That approach is on full display at The Newt’s latest addition, a reconstructed Roman villa that opened in June 2022. The concept was inspired by the discovery of ruins of a Roman-British villa that once stood on the estate; a careful excavation determined the structure dates back to 351 AD. What followed was a seven-year project led by a team of archaeologists, architects, engineers and craftsmen to carefully recreate Villa Ventorum (it means Villa of the Winds), which now stands adjacent to the ancient ruins.
The villa experience begins in the interactive visitors center and museum, where you can actually see the original exposed foundations from the ancient villa, as well as uncovered mosaic tiles, before heading off on a pathway to the neighboring Villa Ventorum, which is positioned next to an authentic replication of a Roman vineyard. Wandering through the villa, you’ll find careful reconstructions of bedrooms, kitchens, sitting rooms and even a working complex of Roman baths. “It’s as close to a living, breathing Roman villa as one could possibly get,” Ric Weeks, the on-site archaeologist and exhibition manager, told me as I walked inside, explaining that the team did their best to only use materials and techniques that would have been available at the time. They were so faithful to the concept that, upon noticing that the terracotta tiles on the roof didn’t look exactly right, the team decided to bring in an artisan who would make the tiles individually by hand, just as they were in the Roman-British era, using his thigh as the mold.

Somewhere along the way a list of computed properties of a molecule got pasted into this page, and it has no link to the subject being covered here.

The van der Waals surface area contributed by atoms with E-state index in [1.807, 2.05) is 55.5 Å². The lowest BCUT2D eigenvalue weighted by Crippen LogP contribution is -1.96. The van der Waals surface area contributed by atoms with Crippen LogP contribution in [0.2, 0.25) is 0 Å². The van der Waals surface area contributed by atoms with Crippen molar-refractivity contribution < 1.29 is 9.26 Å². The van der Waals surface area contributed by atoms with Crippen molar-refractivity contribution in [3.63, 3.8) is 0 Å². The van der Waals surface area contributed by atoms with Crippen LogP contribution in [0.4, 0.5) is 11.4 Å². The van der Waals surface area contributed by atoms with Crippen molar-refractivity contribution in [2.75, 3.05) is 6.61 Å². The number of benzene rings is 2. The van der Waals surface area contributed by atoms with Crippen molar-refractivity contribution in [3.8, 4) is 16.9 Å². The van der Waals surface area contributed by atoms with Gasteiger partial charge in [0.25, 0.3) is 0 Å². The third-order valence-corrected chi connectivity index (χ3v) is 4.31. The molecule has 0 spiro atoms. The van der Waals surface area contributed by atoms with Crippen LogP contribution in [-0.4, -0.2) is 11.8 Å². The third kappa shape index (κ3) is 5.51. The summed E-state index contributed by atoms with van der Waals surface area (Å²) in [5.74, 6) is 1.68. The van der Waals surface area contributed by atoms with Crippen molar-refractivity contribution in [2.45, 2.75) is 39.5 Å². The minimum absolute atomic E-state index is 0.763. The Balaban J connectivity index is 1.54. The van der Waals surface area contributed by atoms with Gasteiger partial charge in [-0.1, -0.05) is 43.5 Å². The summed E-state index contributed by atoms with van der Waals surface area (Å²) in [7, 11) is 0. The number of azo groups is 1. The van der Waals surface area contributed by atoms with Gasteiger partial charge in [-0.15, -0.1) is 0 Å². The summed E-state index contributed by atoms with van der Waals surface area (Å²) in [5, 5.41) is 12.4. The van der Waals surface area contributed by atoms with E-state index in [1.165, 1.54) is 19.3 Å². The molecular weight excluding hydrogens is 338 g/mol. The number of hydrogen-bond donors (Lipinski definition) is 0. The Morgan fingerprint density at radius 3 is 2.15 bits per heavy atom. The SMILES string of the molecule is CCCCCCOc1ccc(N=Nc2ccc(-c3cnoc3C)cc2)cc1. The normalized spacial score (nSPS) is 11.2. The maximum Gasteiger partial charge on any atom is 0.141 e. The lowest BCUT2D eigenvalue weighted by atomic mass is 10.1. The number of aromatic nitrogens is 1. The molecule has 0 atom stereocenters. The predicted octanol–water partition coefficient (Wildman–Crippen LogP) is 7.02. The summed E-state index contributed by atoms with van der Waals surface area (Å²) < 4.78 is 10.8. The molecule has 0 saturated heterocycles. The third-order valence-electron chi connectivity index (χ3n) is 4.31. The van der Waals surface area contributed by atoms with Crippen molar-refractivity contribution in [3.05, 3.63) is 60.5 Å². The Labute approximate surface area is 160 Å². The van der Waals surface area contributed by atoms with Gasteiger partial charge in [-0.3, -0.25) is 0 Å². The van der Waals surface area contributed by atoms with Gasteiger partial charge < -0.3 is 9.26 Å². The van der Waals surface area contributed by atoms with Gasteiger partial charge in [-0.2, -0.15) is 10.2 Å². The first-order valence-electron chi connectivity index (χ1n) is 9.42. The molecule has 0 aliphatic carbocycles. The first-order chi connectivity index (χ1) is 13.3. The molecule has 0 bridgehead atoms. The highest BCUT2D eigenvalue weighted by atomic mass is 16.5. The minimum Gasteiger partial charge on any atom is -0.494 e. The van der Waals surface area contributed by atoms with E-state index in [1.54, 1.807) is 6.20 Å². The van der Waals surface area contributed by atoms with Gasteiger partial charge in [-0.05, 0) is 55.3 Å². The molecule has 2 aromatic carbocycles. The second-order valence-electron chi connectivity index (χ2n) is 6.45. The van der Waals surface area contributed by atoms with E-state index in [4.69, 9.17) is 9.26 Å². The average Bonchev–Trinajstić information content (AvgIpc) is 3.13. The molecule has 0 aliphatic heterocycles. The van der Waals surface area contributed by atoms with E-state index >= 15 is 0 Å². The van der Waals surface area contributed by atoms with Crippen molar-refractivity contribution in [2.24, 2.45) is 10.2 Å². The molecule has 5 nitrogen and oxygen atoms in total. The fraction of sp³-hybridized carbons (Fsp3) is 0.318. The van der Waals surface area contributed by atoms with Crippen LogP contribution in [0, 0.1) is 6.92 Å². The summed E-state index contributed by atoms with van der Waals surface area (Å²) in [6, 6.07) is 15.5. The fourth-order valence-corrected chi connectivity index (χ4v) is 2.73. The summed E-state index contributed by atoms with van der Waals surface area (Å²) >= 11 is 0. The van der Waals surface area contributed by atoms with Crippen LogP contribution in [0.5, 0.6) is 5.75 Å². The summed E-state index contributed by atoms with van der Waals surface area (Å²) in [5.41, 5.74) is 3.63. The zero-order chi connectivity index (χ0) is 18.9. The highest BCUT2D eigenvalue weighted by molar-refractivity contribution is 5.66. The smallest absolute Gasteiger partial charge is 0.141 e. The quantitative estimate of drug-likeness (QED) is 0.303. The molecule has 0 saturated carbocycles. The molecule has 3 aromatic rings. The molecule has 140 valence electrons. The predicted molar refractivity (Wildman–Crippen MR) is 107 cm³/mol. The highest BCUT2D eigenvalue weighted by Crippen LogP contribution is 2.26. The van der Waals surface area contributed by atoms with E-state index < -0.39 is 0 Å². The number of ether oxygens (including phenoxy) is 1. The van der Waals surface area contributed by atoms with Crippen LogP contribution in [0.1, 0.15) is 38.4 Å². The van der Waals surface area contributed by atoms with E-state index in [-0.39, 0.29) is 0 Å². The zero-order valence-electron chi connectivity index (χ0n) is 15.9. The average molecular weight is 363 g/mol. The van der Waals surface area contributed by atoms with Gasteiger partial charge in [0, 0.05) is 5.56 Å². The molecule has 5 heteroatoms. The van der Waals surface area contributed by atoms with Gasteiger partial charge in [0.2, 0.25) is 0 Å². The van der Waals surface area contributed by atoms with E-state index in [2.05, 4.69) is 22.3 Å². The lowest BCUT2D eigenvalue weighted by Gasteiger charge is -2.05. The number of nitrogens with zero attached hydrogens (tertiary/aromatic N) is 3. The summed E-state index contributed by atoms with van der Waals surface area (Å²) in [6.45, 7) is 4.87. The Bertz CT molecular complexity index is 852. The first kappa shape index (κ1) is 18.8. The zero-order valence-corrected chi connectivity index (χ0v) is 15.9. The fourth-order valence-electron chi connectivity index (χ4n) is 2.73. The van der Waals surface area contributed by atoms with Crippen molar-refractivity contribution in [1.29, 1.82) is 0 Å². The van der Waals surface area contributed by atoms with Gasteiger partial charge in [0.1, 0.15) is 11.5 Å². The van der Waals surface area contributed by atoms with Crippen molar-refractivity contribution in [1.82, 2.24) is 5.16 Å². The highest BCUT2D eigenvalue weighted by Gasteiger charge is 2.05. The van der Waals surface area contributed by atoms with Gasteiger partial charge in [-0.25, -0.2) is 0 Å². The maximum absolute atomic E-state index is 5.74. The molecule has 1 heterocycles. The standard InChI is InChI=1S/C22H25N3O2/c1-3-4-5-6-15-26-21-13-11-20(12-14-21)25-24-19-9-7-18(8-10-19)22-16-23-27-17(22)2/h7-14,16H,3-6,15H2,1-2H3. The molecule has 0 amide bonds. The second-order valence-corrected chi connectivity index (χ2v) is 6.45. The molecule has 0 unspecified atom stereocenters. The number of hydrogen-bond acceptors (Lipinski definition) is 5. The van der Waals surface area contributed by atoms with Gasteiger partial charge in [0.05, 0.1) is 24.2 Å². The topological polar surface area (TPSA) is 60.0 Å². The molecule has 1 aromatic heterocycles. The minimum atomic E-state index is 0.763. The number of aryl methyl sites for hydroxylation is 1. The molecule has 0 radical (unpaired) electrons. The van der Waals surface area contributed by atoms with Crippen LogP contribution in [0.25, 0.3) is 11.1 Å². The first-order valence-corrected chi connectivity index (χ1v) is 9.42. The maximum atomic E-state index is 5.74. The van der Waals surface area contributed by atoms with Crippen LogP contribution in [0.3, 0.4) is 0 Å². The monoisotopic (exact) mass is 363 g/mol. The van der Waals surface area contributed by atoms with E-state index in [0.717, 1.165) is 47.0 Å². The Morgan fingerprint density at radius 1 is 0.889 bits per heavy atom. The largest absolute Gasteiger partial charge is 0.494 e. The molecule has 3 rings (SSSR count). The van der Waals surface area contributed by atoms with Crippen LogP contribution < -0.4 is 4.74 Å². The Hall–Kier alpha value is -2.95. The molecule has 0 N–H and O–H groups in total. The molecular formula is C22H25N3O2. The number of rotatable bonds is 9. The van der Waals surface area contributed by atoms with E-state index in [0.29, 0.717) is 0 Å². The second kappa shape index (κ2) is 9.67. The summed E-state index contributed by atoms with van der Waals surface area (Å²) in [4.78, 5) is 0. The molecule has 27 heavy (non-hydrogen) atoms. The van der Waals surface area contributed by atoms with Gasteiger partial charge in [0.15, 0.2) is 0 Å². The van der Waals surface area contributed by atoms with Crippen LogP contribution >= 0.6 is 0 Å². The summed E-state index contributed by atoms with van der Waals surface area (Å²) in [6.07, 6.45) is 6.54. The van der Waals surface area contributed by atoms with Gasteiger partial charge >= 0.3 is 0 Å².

As I strolled through the villa, Weeks assured me that visitors shouldn’t be afraid to touch the frescos or sit down on the furniture. After I plopped down on a recreated daybed in the living room, I looked up to see a familiar trio on the wall in front of me—the Romans often honored their royal families with wall paintings, and in a nod to the tradition, Villa Ventorum features an image of the Prince and Princess of Wales. It’s a truly hands-on, immersive adventure that ends with a stop at the outdoor kitchen, where visitors can taste authentic Roman cuisine and sip on wine made à la ancient Romans. While I found I was partial to The Newt’s cider, the vino was still quite impressive, and just another show of how dedicated the estate is to giving visitors these special experiences.
And, it turns out, the project isn’t finished just yet—it’s still evolving. “It’s only the end of the beginning,” Weeks said, as soon, there will be a new series of demonstration spaces, and within a few years, the aforementioned Roman vineyards will start producing usable grapes for wine, which will then be made on the premises.
It’s that sentiment that sums up so much of the Newt’s ethos, and what makes it so incredibly special—there’s always more to come, which is why I’m already dreaming of a trip back to the idyllic countryside estate.
*This stay at The Newt in Somerset was courtesy of the hotel. The views and opinions expressed are the journalist’s own.*